Costa Blanca’s Benitatxell to recover dry stone walls to protect cultural and architectural heritage

The Town Hall of Costa Blanca’s El Poble Nou de Benitatxell is determined to protect its cultural and architectural heritage at all costs it confirmed on Monday, August 29.

One of the most characteristic elements of the rural landscape of the municipality ꟷ and, in general, of all the villages of the Marina Alta ꟷ is the dry stone wall features.

This construction technique was declared Intangible Heritage of Humanity by UNESCO at the end of 2018; and thanks to the award of a grant of €9,984.92 to an action to recover and preserve a construction on a municipal plot of land in the Les Fonts district.

The project includes not only the recovery and restoration of the existing dry stone walls, which are in a state of deterioration due to the abandonment of crops and lack of maintenance but also the olive trees, carob trees and vines that still remain on these terraces.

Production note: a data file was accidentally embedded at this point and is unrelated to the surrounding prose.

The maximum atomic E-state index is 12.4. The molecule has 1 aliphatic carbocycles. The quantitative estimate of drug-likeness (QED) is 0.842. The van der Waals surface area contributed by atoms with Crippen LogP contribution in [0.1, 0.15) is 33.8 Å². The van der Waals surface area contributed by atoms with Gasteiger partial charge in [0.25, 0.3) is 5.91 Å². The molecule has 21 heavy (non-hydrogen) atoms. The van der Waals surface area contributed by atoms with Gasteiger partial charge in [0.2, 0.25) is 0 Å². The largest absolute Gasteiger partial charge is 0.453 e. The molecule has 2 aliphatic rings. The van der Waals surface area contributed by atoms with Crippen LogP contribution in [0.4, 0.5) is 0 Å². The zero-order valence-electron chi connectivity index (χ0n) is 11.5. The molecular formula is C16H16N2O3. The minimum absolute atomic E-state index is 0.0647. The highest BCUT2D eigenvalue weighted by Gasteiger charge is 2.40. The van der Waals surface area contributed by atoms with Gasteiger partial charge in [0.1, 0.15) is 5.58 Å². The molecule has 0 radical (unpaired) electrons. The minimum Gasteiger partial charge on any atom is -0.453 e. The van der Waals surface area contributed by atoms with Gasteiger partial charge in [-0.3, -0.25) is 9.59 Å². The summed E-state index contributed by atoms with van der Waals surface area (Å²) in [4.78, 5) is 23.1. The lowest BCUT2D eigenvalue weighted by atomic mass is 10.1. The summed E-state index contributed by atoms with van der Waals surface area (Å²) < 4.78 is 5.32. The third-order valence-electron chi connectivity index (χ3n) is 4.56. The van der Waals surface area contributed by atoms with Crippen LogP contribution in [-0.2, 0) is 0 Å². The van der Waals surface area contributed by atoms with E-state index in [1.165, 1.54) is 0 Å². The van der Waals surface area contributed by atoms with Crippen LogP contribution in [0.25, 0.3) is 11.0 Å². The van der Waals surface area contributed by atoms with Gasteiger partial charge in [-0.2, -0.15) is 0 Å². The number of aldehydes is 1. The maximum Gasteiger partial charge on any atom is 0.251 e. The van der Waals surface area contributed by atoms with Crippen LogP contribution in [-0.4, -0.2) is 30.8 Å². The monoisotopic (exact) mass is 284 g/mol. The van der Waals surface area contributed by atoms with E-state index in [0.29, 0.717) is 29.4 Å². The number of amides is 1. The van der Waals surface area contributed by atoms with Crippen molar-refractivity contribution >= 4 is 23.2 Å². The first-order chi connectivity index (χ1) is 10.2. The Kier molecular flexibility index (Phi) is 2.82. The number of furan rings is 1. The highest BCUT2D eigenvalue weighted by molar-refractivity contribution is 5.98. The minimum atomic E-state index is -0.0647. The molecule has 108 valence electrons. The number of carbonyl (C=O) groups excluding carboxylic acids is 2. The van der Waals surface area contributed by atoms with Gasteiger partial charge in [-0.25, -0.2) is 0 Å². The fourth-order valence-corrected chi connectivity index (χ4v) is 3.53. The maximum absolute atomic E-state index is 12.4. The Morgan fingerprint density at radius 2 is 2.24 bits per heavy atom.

In addition, informative panels will also be installed to explain the dry stone technique, the traditional dry farming of the area and the importance of its conservation.

In addition to the main objectives of the project, which are the recovery of the municipal historical-ethnological heritage and the enhancement of this technique, the aim is to raise awareness of this heritage element through cultural and educational tourism routes, both with visitors and with the pupils of the Santa María Magdalena school.

the councilor for Culture, Heritage and Tourism, Víctor Bisquert, confirmed that: “We want to turn this space into a recreational area for the dissemination of traditional dry-stone farming and the dry-stone technique, which will also serve to create an outdoor space where residents and visitors can go for walks and sports activities along its paths.”

The district of Les Fonts is an area rich in this type of landscape of cultivated terraces and dry stone walls.

Until the sixties of the last century, El Poble Nou de Benitatxell was an eminently agricultural town, dominated by the cultivation of vines, carob, olive and orange trees, which were irritated by wells that honor the toponymy of the district and the proximity of the Pous de l’Abiar building complex.

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